Stories, especially novels, can’t subsist on sex scenes alone, however. I did learn to plot my stories around the bones of the relationship, starting with my very first Nanowrimo back in 2002. Knowing that I was going into a thirty-day writing sprint, expected to come out of the other end with a 50,000+ word manuscript, and determined to succeed, I approached the project with my first-ever comprehensive outline. Prior to 2002, I’d completed novel-length works before, both fannish and casual original fiction endeavors, but my approach was completely laissez-faire, totally by the seat of my pants, and typically took months. I would start out writing with vague ideas, and found out more as I went along. I invented everything the story needed in terms of world-building or supporting characters on the spot.

That wasn’t going to work for an endeavor like Nanowrimo. I needed to have enough material planned so that I could write through each and every scene and get through the day having met my word count by the end of it. So I penned out my ideas for “Not Another Regency Romance,” roughing out a cast of characters and two romantic storylines unfolding side by side: May, the novel’s heroine, and her younger brother Tor, who incidentally fell for the older man who was intended to be May’s suitor.

It might not have been completely terrible? A good handful of people read it, and at least one person whose opinion I trust told me it was well-told and they enjoyed it. I never ended up editing or trying to submit it anywhere, because I didn’t think the story would have a market. Too gay for straight romance, too straight for gay romance, and I had no interest in editing out either of the romantic storylines. Those dual storylines were what really made the plot.

The important takeaway from that early effort was how to outline, and it gave me the confidence that I needed to continue with that format. 2002 was like a writing exercise in which I learned which parts of my outline to stick to, which to scrap for the sake of the story, and where I could improve upon it during the writing process, always allowing for inspiration or characters becoming so much more.

That’s how I write from my outlines, in the end. The outline is the framework that the story is built upon, but I’m free to change or tweak as needed, add extra characters when they’re called for, accommodate a dramatic twist when the opportunity presents itself, and let the story play out the way it wants to be written. Sometimes the characters surprise me, and I like it when that happens–if I can get caught up in writing it, hopefully others will get caught up reading it, too.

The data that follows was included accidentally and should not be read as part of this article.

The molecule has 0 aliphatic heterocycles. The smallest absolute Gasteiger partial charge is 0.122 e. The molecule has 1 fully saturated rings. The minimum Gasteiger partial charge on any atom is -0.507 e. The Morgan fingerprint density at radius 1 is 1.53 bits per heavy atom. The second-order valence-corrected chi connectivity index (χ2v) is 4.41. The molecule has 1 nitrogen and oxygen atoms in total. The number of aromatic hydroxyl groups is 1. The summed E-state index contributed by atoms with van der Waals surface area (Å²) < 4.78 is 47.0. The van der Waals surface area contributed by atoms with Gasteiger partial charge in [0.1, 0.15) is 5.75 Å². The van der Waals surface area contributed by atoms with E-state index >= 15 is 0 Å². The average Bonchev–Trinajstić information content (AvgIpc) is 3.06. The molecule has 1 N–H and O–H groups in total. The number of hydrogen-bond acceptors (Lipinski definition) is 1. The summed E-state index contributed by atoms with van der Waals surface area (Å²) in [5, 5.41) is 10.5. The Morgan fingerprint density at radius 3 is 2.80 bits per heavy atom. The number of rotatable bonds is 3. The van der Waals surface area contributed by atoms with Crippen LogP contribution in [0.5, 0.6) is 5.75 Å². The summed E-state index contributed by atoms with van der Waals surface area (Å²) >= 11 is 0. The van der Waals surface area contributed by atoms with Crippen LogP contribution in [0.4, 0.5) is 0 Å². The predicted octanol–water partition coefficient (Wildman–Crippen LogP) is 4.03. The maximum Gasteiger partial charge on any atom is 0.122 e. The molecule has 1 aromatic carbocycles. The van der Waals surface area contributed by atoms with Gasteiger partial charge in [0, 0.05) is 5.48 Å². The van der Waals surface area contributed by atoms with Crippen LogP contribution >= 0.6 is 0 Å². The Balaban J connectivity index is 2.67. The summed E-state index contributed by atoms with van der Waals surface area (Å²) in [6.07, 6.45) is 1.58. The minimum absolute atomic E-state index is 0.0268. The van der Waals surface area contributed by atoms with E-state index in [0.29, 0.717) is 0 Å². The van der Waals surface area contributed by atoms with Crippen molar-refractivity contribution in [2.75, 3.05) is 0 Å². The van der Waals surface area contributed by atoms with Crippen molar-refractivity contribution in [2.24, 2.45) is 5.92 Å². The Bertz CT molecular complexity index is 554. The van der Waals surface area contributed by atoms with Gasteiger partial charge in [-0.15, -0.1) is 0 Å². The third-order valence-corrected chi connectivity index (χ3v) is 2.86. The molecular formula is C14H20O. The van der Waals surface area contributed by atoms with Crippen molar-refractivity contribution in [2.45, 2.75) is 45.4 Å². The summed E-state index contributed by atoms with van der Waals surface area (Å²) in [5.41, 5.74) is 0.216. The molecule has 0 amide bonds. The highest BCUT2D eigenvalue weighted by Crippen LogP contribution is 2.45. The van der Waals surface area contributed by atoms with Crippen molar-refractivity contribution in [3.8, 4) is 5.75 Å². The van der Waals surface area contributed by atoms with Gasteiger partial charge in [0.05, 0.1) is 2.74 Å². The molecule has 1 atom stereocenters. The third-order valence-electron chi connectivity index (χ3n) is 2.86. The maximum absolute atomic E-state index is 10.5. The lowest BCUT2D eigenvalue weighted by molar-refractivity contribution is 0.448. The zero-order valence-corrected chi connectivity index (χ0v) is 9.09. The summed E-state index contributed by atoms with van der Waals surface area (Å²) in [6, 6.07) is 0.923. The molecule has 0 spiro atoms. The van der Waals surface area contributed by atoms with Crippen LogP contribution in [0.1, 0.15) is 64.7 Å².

For Nanowrimo 2003, I dove into it with the same mindset, but started with an unfinished outline. Little did I know, once November was over and I’d turned out over 85,000 words, without an outline or a clear path to the end I would lose momentum. It took me nearly ten years to finish From the Inside Out. When it was accepted for publication, the epilogue got axed, and many of the storyline details changed during the editing process. I believe this is partly because my outline, penned back in 2003, was weak in plot and the relationship story I tried to tell wasn’t right for the characters I developed. Since then, in my meager opinion I think I’ve gotten better at those elements.

In terms of the outline process itself, I always start with the characters first. I have a general idea for a story, which I may or may not write down right away. I form an idea of the main characters in my head: what they look like, their personalities, what they do. I’ll often use actors as character bases, but not always. Sometimes their names come to me easily; other times, I do research based on ethnicity/nationality, personality traits, when they were born and what names were popular at the time, and personal preference. Once I have their names down, I commit that to paper or electronic file and start jotting down ideas about them. At this point of the brainstorming process, I may or may not rough out a general idea of the storyline itself. “Convergence” started out as “Indiana Jones with vampires,” so you can see I had a long way to go from there. In fact, my original short story idea for the Proud to be a Vampire call was going to be something else entirely, then instead of shifting the scene I’d mapped in my head to the end of the story, I realized as the characters developed that the scene in my head wasn’t the right part of the story to tell, at all. I developed an entirely new story from there–and it’s one I like a lot better. “Appetite,” which ended up a sprawling three-part tome, began its life as the teaser sentence “competitive chefs with a passion for cooking…and each other.” I start with building blocks, and the idea grows until I have to write it all down. Usually the story name comes in at some point during my outlining process. Sometimes, the name is a placeholder and I change it at the end. “Body Option” and “Fireborn” both had different working titles; I can’t even remember what the original titles were anymore.

Right now, I’m at the beginning stages of outlining two new manuscripts, and the process is so different for each of them! “My Sexual Superhero” is a short story I’ll be submitting for a fiction call. All I know about it, at this point, is the two characters get together at a club, and one brief encounter ends up turning into something more when they actually open up and start learning about one another. One of the main characters is tentatively named Jaden, but I might change it. His best friend is Marina. The other guy would be Chris if I hadn’t already named another character Chris, in Convergence. I have a snippet of dialogue already written, but that’s it! Oh, and I know what they look like.